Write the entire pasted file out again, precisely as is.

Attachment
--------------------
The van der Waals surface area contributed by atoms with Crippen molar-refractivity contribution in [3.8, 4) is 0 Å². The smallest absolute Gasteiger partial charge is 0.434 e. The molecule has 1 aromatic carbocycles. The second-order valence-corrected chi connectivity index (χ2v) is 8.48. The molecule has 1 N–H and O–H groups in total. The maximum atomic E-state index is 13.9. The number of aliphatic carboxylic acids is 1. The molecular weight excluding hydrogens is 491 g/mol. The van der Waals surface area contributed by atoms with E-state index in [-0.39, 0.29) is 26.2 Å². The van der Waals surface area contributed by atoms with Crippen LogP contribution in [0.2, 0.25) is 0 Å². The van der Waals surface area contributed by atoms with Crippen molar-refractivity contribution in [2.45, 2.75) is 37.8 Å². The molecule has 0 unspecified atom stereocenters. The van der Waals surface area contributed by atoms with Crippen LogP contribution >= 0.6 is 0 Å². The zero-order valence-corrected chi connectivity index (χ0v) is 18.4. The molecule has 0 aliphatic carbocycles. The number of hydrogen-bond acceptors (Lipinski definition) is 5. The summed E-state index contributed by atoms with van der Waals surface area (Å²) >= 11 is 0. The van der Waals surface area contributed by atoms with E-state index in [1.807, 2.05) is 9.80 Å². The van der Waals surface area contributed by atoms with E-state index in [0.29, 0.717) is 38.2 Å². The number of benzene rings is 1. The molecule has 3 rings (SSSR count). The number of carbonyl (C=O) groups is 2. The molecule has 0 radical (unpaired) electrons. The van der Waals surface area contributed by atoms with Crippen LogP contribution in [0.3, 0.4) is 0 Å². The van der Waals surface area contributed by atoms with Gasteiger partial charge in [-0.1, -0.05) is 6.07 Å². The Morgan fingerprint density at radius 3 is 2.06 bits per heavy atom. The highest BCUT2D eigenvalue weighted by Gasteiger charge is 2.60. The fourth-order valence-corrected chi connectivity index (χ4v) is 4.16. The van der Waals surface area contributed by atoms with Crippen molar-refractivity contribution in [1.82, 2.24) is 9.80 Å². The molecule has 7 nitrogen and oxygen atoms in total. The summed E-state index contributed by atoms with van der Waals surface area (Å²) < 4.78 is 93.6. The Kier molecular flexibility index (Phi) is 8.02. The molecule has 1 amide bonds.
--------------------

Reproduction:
The van der Waals surface area contributed by atoms with Crippen molar-refractivity contribution in [3.8, 4) is 0 Å². The smallest absolute Gasteiger partial charge is 0.434 e. The molecule has 1 aromatic carbocycles. The second-order valence-corrected chi connectivity index (χ2v) is 8.48. The molecule has 1 N–H and O–H groups in total. The maximum atomic E-state index is 13.9. The number of aliphatic carboxylic acids is 1. The molecular weight excluding hydrogens is 491 g/mol. The van der Waals surface area contributed by atoms with E-state index in [-0.39, 0.29) is 26.2 Å². The van der Waals surface area contributed by atoms with Crippen LogP contribution in [0.2, 0.25) is 0 Å². The van der Waals surface area contributed by atoms with Crippen molar-refractivity contribution in [2.45, 2.75) is 37.8 Å². The molecule has 0 unspecified atom stereocenters. The van der Waals surface area contributed by atoms with Crippen LogP contribution >= 0.6 is 0 Å². The zero-order valence-corrected chi connectivity index (χ0v) is 18.4. The molecule has 0 aliphatic carbocycles. The number of hydrogen-bond acceptors (Lipinski definition) is 5. The summed E-state index contributed by atoms with van der Waals surface area (Å²) >= 11 is 0. The van der Waals surface area contributed by atoms with E-state index in [1.807, 2.05) is 9.80 Å². The van der Waals surface area contributed by atoms with E-state index in [0.29, 0.717) is 38.2 Å². The number of benzene rings is 1. The molecule has 3 rings (SSSR count). The number of carbonyl (C=O) groups is 2. The molecule has 0 radical (unpaired) electrons. The van der Waals surface area contributed by atoms with Crippen LogP contribution in [0.3, 0.4) is 0 Å². The van der Waals surface area contributed by atoms with Gasteiger partial charge in [-0.1, -0.05) is 6.07 Å². The Morgan fingerprint density at radius 3 is 2.06 bits per heavy atom. The highest BCUT2D eigenvalue weighted by Gasteiger charge is 2.60. The fourth-order valence-corrected chi connectivity index (χ4v) is 4.16. The van der Waals surface area contributed by atoms with Crippen molar-refractivity contribution in [1.82, 2.24) is 9.80 Å². The molecule has 7 nitrogen and oxygen atoms in total. The summed E-state index contributed by atoms with van der Waals surface area (Å²) < 4.78 is 93.6. The Kier molecular flexibility index (Phi) is 8.02. The molecule has 1 amide bonds.